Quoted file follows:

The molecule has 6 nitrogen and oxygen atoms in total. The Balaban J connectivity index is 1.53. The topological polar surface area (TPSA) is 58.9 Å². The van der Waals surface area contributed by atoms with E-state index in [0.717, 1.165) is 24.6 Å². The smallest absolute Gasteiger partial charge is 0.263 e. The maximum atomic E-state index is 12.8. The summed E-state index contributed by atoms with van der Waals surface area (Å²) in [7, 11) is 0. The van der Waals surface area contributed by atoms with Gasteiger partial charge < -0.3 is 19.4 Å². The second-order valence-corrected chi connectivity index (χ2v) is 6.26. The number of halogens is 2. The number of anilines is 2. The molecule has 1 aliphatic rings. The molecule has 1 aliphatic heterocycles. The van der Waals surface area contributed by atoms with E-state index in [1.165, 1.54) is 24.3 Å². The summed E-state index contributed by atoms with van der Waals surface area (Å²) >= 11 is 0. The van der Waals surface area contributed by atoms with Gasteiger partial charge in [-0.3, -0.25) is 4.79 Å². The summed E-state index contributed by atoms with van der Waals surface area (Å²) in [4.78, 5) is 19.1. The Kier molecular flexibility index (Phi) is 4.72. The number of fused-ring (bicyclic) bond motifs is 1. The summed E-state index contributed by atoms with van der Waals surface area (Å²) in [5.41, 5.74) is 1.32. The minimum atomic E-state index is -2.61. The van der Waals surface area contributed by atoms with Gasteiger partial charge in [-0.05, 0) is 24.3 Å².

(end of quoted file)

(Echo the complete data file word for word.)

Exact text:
The molecule has 6 nitrogen and oxygen atoms in total. The Balaban J connectivity index is 1.53. The topological polar surface area (TPSA) is 58.9 Å². The van der Waals surface area contributed by atoms with E-state index in [0.717, 1.165) is 24.6 Å². The smallest absolute Gasteiger partial charge is 0.263 e. The maximum atomic E-state index is 12.8. The summed E-state index contributed by atoms with van der Waals surface area (Å²) in [7, 11) is 0. The van der Waals surface area contributed by atoms with Gasteiger partial charge < -0.3 is 19.4 Å². The second-order valence-corrected chi connectivity index (χ2v) is 6.26. The number of halogens is 2. The number of anilines is 2. The molecule has 1 aliphatic rings. The molecule has 1 aliphatic heterocycles. The van der Waals surface area contributed by atoms with E-state index in [1.165, 1.54) is 24.3 Å². The summed E-state index contributed by atoms with van der Waals surface area (Å²) >= 11 is 0. The van der Waals surface area contributed by atoms with Gasteiger partial charge in [-0.3, -0.25) is 4.79 Å². The summed E-state index contributed by atoms with van der Waals surface area (Å²) in [4.78, 5) is 19.1. The Kier molecular flexibility index (Phi) is 4.72. The number of fused-ring (bicyclic) bond motifs is 1. The summed E-state index contributed by atoms with van der Waals surface area (Å²) in [5.41, 5.74) is 1.32. The minimum atomic E-state index is -2.61. The van der Waals surface area contributed by atoms with Gasteiger partial charge in [-0.05, 0) is 24.3 Å².